The Nurse Anesthesia program is the only DNP program offered on campus only.  

Whether students learn fully online or in person, all DNP program students who live within a two-hour drive (about 100 miles) of UC’s campus are expected to defend their DNP project in person. Students outside of a two-hour drive can defend their project virtually. 

Students are eligible for federal financial aid, as well as university graduate assistantships and scholarships. UC also offers a Nurse Faculty Loan Program that provides funding to students committed to a faculty role and teaching after graduation. Externally, several independent scholarships are available. To learn more, visit our Scholarships and Financial Aid page.

UC offers nine specialization options at the DNP level:  

  • Adult-Gero Acute Care NP
  • Adult-Gero Primary Care NP
  • Family NP
  • Nurse Anesthesia
  • Occupational Health Nursing
  • Pediatric Acute Care NP
  • Psych-Mental Health NP
  • Public Health Nursing
  • Systems Leadership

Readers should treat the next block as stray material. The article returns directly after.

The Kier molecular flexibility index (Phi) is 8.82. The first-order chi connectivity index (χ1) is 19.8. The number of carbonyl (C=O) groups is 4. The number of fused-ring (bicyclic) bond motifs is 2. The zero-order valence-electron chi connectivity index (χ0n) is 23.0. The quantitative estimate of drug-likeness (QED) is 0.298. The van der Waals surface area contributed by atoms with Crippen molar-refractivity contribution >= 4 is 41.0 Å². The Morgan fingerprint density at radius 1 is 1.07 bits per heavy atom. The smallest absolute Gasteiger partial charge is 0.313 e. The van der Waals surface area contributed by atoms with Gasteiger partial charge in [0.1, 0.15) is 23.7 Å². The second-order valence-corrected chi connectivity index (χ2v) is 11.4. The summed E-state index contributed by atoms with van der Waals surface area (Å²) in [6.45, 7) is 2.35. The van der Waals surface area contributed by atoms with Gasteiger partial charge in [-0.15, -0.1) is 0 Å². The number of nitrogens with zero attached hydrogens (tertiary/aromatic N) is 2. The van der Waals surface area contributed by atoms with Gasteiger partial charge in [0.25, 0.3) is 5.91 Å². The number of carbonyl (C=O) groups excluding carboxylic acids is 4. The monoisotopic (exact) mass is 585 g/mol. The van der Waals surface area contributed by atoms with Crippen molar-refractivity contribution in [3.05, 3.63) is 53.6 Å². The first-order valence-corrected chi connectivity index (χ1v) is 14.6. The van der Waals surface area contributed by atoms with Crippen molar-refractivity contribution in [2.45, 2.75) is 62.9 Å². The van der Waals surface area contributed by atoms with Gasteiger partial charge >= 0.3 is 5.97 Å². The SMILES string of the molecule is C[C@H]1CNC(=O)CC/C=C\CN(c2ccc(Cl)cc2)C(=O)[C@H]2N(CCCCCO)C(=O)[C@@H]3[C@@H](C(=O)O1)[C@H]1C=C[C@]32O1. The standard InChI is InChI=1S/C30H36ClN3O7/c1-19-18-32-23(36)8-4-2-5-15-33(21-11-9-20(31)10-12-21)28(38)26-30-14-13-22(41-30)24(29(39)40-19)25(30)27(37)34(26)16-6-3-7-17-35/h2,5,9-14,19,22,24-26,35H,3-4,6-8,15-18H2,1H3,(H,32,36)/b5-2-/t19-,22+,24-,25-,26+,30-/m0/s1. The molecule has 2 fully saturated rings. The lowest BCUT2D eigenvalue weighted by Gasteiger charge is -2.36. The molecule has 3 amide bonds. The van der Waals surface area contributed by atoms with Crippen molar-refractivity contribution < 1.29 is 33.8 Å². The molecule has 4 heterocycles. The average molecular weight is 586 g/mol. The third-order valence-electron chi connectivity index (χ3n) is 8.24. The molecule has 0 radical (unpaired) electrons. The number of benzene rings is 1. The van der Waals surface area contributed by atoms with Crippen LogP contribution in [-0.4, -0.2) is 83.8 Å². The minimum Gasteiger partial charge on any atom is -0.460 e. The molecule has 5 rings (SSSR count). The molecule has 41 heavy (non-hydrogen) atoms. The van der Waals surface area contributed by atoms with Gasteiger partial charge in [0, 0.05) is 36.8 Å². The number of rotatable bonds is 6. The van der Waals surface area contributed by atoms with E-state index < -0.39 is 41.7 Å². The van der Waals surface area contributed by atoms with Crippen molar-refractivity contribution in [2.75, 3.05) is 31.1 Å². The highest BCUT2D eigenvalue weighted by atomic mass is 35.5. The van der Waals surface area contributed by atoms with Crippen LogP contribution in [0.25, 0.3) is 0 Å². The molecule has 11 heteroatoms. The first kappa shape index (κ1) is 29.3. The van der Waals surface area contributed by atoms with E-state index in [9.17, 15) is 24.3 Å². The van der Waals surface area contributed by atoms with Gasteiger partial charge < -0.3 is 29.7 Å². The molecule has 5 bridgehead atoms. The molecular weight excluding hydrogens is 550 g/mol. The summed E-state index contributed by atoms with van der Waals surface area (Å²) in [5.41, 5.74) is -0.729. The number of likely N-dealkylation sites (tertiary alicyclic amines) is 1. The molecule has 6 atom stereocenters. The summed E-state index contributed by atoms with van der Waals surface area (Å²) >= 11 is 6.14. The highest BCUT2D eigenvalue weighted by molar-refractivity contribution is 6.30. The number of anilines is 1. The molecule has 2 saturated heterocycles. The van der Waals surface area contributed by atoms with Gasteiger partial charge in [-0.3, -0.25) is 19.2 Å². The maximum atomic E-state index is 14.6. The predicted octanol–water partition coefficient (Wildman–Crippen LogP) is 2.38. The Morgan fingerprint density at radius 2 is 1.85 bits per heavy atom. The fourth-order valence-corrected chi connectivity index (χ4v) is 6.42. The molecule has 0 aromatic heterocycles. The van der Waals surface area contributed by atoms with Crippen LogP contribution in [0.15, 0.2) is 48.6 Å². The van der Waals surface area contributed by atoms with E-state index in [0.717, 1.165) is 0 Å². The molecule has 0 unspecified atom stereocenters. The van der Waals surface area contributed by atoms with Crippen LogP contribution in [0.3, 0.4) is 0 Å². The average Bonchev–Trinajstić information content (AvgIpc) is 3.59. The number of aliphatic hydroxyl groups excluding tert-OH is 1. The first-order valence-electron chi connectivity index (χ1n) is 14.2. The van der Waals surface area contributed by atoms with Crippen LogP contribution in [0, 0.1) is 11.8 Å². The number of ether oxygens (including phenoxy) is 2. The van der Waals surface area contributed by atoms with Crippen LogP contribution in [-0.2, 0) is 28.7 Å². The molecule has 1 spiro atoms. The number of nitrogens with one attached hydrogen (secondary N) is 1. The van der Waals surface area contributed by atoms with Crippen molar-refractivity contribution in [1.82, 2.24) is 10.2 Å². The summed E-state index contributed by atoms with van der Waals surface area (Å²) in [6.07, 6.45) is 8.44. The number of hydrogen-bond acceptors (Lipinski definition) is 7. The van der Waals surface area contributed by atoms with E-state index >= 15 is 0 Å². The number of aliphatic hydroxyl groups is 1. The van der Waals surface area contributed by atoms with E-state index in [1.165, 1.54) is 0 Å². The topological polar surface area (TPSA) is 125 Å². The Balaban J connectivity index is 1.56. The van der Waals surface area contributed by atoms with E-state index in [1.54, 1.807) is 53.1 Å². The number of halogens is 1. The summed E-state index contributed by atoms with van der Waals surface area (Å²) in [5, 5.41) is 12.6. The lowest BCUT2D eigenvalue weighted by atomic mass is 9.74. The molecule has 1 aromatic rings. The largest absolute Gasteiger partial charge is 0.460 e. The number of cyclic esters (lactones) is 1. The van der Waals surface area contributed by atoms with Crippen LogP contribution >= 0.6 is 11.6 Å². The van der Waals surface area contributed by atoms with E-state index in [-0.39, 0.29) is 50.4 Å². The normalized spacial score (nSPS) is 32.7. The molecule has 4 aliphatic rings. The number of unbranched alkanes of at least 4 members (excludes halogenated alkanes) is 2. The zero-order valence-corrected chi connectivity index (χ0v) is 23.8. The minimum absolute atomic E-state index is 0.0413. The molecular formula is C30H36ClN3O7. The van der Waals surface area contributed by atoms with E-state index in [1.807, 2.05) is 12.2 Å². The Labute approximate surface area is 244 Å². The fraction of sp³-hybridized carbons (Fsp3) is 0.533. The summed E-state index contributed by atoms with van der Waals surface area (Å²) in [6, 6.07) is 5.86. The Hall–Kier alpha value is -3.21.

To explore these specialty options, visit our Choose Your DNP Specialty page.

Yes, most specialties within the DNP program require at least one year of RN experience at the time of application; however, experience requirements vary by specialty. For more details, visit respective specialty pages.

Clinical requirements for UC's DNP program vary by specialty. For more details, visit respective specialty pages.

Yes, many students enroll part-time in UC's DNP programs so they can work while they are taking classes. Along with coursework, DNP programs require several precepted clinical experiences, which could prohibit a full-time work schedule, but students can decide what works best.

Most Post-MSN DNP students maintain a full-time work schedule while pursuing their degree.

Students' work environments often provide an ideal setting for the DNP project, required for graduation.

Faculty members who teach UC’s DNP programs have a PhD or DNP. Most of our core DNP courses are taught by DNP-prepared faculty. To learn more, visit our DNP Program Faculty page.

Talk to an Admissions Counselor

Do you have more questions about our DNP program? Our admissions counselors are here to help! Email or call 513-558-3600.